He continued, “He won the Michaelmas quite easily (despite the narrow margin). Calvin (Habib) said he had only pulled the stick at the 75m and he then took off and was only getting in to topgear when he reached them. He said for sure he would go 2200m for the July. We had all thought that with the speed he’d shown he’d not get the distance, but if you ride him properly and give him a massive chance, like Muzi did on Saturday, he will. I had actually said when we got that wide draw, “Guys, we are blessed, because we are not going to sit in that scrum, he can come out the gates like he wants and then Muzi can get him in the field at the back.”
So Peter’s confidence was based on Royal Victory’s previous form, which at the weights put him ahead of a number of leading contenders, coupled with the knowledge he stayed. Furthermore, the horse had not been himself in the SA Classic.

Turf Talk shared some of the form and facts that gave Royal Victory a lively chance and ultimately tipped him to run third.

Nathan Kotzen, Muzi Yeni and Royal Victory deserve huge accolades for their shared asset of professionalism.

Nathan said on Sunday, “Muzi rode him very well. He listened to instructions. I said they are going to jump out and they are going to fight for position and we don’t want to be like that, this horse needs to be left alone. Come out quietly and take it from there … and that’s what he did. Muzi has always been a master from that draw. Many-a-time he has ridden for me from bad draws and he gets over quick-quick.”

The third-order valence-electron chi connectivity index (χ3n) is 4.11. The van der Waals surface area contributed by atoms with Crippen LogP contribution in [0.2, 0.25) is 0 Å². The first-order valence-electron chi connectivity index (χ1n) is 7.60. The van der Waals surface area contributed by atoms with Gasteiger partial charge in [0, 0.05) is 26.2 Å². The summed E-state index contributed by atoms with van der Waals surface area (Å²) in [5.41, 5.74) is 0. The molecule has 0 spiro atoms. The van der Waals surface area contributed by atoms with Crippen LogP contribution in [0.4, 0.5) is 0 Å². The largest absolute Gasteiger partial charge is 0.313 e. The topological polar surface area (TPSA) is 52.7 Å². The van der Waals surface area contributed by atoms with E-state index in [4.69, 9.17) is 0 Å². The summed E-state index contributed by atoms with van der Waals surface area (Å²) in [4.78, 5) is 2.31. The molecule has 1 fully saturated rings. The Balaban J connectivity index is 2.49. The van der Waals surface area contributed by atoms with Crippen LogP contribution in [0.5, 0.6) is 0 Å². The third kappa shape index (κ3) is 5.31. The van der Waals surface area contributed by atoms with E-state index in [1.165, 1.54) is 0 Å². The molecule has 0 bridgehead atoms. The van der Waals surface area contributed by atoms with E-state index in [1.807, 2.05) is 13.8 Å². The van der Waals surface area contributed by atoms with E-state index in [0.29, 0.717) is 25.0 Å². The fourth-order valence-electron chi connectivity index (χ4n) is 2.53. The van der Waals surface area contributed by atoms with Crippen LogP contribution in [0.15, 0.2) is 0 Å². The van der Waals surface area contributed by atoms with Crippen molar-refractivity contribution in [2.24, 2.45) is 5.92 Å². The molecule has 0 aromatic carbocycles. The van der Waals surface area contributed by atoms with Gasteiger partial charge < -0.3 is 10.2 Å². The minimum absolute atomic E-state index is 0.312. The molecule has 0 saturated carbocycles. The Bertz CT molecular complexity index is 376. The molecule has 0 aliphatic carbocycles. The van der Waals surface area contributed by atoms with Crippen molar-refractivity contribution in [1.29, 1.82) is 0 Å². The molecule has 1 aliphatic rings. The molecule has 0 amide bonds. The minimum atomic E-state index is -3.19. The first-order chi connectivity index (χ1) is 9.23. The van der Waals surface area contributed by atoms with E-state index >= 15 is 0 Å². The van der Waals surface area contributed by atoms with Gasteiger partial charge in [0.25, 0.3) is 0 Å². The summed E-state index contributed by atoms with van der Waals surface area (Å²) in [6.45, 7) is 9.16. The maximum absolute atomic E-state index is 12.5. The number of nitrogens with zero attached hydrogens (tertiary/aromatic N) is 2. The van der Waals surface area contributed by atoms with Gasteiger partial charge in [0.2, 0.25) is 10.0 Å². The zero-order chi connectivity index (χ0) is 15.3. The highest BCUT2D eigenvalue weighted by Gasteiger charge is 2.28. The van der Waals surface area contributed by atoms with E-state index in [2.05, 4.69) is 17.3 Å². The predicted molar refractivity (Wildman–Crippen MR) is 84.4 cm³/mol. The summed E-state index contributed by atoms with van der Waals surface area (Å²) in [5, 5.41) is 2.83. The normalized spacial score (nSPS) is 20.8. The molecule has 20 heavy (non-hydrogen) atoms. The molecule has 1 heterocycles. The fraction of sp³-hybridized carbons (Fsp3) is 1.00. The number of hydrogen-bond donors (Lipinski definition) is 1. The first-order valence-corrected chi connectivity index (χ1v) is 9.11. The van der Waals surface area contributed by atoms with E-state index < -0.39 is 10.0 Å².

Muzi slotted his mount in just backward of mid pack, one out, and horses were stacked three wide in front of him.
The horse had perfect cover and was a true professional. He was able to use his big stride in relaxed fashion behind a pace set by Litigation which was not strong.
In the straight Muzi angled him inward and found a perfect gap between Aragosta and the fancied Bless My Stars on the inside.
Muzi just kept him in the hands until the 400m mark, by which stage Safe Passage was travelling ominously well.
However, when Muzi got down in the saddle and began driving it was Royal Victory who began looking the winner.
Muzi deftly changed whiphands as his mount shifted towards Safe Passage and gave Royal Victory a left-handed backhander.
He had to deftly change whiphands again when Safe Passage began fighting back.
With the first right-handed slap it was race over.